Nottingham Supermarket Worker Had Bomb-Making Manuals, Court Told
5 January 2017, 17:31
A supermarket worker from Nottingham who allegedly had copies of a bomb-making manual bought flights and equipment to fight with a group linked to Islamic State in the Philippines, a court has heard.
Ryan Counsell, of Russell Road, Forest Fields, Nottingham, was in the "advanced stages of planning'' to visit a remote part of the south east Asian country and had bought military equipment to "engage in combat or support an extremist group'', prosecutor Daniel Pawson-Pounds told jurors at Woolwich Crown Court in London as Counsell's trial opened on Thursday afternoon.
The 28-year-old is said to have searched for "cheap flights from Nottingham to Zamboanga'' in the Philippines, according to his internet history, and bought a return ticket from London to Manila and on to Zamboanga City, the court heard.
He was allegedly planning to fly on July 13 2016 and return five days later but was arrested on July 11 2016, Mr Pawson-Pounds said.
The court heard that Counsell, who appeared in court wearing a check shirt, had a "growing interest in terrorism in the Philippines'', particularly in the Abu Sayyaf group which operates on Basilan Island, where the nearest large city is Zamboanga.
Counsell had booked a hotel in the port of Zamboanga City for the night of July 15, from where ferries to Basilan Island leave, but because of the time taken to travel there he would have spent less than 72 hours at his destination, the court heard.
This, Mr Pawson-Pounds claimed, "demonstrates that the defendant had absolutely no intention at all of making the return journey and that it was booked so as not to raise suspicions''.
Abu Sayyaf's leader had publicly declared allegiance to Islamic State in July 2014 and the group is considered by the Home Office to be a "proscribed terrorist organisation'', Mr Pawson-Pounds added.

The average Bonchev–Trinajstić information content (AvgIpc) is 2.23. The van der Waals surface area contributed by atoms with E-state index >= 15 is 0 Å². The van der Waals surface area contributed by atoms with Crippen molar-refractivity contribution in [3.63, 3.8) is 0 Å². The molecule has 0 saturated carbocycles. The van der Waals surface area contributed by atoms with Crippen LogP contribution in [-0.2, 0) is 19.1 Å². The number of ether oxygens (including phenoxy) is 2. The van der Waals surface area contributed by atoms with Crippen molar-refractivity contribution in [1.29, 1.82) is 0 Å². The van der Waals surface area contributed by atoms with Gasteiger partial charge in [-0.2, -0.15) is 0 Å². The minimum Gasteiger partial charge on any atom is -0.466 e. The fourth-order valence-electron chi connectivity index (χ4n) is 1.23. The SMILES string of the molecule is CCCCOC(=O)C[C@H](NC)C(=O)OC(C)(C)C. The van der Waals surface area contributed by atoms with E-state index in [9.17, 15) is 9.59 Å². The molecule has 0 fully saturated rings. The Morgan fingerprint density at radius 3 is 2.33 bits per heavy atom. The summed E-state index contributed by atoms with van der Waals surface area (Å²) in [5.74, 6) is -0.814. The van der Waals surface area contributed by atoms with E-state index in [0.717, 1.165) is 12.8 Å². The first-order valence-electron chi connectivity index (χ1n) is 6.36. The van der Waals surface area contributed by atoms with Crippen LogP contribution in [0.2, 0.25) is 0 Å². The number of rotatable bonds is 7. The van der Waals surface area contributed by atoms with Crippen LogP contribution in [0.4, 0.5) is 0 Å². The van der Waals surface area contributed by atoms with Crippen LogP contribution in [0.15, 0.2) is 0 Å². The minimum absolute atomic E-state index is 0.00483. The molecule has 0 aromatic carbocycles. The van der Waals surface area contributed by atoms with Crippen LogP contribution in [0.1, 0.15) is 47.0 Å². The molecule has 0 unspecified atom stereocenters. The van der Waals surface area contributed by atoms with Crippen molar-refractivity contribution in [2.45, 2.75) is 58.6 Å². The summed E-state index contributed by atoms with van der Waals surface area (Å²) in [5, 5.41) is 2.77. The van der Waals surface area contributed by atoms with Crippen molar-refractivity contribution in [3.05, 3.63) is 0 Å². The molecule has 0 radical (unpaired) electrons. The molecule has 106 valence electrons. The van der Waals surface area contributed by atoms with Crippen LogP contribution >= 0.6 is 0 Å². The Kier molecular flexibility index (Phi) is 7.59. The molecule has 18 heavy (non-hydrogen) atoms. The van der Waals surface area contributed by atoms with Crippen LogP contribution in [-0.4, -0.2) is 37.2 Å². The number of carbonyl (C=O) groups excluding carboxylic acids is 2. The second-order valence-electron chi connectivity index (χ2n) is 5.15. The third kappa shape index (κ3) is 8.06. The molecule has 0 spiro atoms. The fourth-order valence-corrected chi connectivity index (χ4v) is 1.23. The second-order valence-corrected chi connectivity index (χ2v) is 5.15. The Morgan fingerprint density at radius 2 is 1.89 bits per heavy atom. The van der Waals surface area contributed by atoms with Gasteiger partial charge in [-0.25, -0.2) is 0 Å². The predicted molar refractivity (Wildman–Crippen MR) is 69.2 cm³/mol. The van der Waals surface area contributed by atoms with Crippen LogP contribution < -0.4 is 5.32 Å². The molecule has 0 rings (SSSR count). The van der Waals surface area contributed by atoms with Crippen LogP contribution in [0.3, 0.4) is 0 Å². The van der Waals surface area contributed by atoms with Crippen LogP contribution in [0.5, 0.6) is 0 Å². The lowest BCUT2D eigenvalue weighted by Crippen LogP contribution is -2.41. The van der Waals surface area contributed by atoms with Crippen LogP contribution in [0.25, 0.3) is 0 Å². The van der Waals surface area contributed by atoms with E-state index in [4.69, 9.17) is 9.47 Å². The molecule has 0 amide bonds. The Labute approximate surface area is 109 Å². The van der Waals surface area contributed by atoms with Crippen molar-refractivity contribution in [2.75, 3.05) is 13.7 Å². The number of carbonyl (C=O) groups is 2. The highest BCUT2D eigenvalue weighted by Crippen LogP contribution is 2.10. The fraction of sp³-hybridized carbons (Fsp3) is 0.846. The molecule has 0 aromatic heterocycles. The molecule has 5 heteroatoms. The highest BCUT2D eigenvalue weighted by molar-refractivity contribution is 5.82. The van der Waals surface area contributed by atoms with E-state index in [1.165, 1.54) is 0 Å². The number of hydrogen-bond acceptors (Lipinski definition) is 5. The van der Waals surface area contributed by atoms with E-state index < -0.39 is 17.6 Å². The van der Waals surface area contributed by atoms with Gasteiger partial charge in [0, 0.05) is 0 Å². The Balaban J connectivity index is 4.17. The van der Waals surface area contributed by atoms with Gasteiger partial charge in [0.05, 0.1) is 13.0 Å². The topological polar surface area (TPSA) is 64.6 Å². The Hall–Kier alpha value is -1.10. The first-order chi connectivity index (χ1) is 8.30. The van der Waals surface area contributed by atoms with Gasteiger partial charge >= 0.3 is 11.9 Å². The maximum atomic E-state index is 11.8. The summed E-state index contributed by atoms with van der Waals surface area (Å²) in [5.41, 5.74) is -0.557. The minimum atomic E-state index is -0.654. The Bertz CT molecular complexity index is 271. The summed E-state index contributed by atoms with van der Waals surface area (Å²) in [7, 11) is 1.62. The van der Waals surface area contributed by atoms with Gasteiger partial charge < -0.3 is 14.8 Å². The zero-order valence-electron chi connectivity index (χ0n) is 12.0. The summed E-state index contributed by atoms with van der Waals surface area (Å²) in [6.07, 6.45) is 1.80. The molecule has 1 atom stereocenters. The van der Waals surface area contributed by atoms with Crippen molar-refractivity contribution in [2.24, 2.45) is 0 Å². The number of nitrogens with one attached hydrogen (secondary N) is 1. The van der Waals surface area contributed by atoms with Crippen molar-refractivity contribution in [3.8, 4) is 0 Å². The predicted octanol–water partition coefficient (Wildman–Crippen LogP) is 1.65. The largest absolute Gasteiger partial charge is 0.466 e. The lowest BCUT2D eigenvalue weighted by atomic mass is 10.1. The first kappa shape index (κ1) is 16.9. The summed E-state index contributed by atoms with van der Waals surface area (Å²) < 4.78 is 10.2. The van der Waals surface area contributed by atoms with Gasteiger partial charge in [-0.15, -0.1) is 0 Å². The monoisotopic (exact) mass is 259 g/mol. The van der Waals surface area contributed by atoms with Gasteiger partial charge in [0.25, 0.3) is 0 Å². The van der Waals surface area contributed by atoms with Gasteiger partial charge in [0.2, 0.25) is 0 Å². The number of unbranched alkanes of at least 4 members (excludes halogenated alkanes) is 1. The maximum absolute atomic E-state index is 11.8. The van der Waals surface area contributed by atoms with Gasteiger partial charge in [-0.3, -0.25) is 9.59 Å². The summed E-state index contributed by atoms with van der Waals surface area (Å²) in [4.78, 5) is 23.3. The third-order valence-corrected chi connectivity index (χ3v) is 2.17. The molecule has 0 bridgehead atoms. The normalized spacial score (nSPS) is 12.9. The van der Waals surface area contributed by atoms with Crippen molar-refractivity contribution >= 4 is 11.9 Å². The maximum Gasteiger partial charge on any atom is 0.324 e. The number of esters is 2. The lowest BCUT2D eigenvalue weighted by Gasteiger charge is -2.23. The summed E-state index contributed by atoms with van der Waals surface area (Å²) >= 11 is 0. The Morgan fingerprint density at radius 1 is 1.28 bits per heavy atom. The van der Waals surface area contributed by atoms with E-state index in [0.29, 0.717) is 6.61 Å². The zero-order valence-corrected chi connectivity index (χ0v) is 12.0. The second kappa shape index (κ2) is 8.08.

He told the court that the former Asda worker had spent almost £900 on "heavy duty military style boots, combat trousers, camouflage clothing, knee and elbow pads, a monocular scope, rifle magazine pouches and a cheek pad to be attached to the stock of a rifle''.
A "large quantity'' of camping equipment and clothing designed to protect against injuries from shrapnel or knives was also found in his house, which "could only have been gathered for one purpose - namely to engage in combat'', Mr Pawson-Pounds said.
Counsell, who denies the charges, told police the equipment was for playing airsoft - akin to paintballing - and the other equipment was for camping.
He also claimed that his planned trip to Zamboanga was for "charitable relief work in an aid camp and denied any intention at all to join Abu Sayyaf or support for Islamic State'', the prosecutor added.
Cash amounting to £3,838.57 - including three bundles of £1,000 in £20 notes - was found in the property, the jury was told.
The married father-of-one is also accused of owning a bomb-making manual and documents providing "practical advice for someone wanting to travel to Syria to join Islamic State''.
He is said to have had copies of Hijrah to the Islamic State (2015) which suggests "packing lists, advice on how to get through an airport without blowing one's cover, what to do if stopped by the authorities in Turkey - which is a key route to IS controlled territory in Syria''.
A copy of the online magazine Inspire, published by Al Qaeda, was also found on his computer and memory stick, the trial was told. The magazine contained an article titled Make a bomb in the kitchen of your Mom which describes how to construct a pipe-bomb.
He is further said to have had "multiple copies'' of The Mujahid Guide (2015) How to Survive in the West which had chapter titles such as "bomb making at home'', "survival techniques'' and "earning money: ways to fund Jihad''.
Counsell said the documents were for the "purposes of academic research with a view to countering extremism'' but Mr Pawson-Pounds said he did not have a "reasonable excuse'' for possessing them.
He also allegedly had "videos showing the decapitation of prisoners by Islamic State, images of dead bodies in combat zones and documents justifying armed jihad''.
Mr Pawson-Pounds said the material demonstrated that Counsell had a "profound and enduring interest in extremist Islam, jihad and the propaganda of Islamic State and similar groups''.
He denies with three counts of possessing a document containing terrorist information contrary to section 58 of the Terrorism Act 2000 and one count of engaging in conduct in preparation of terrorist acts contrary to section 5(1) of the Terrorism Act 2006.
The case, before Judge Andrew Lees, continues on Friday morning.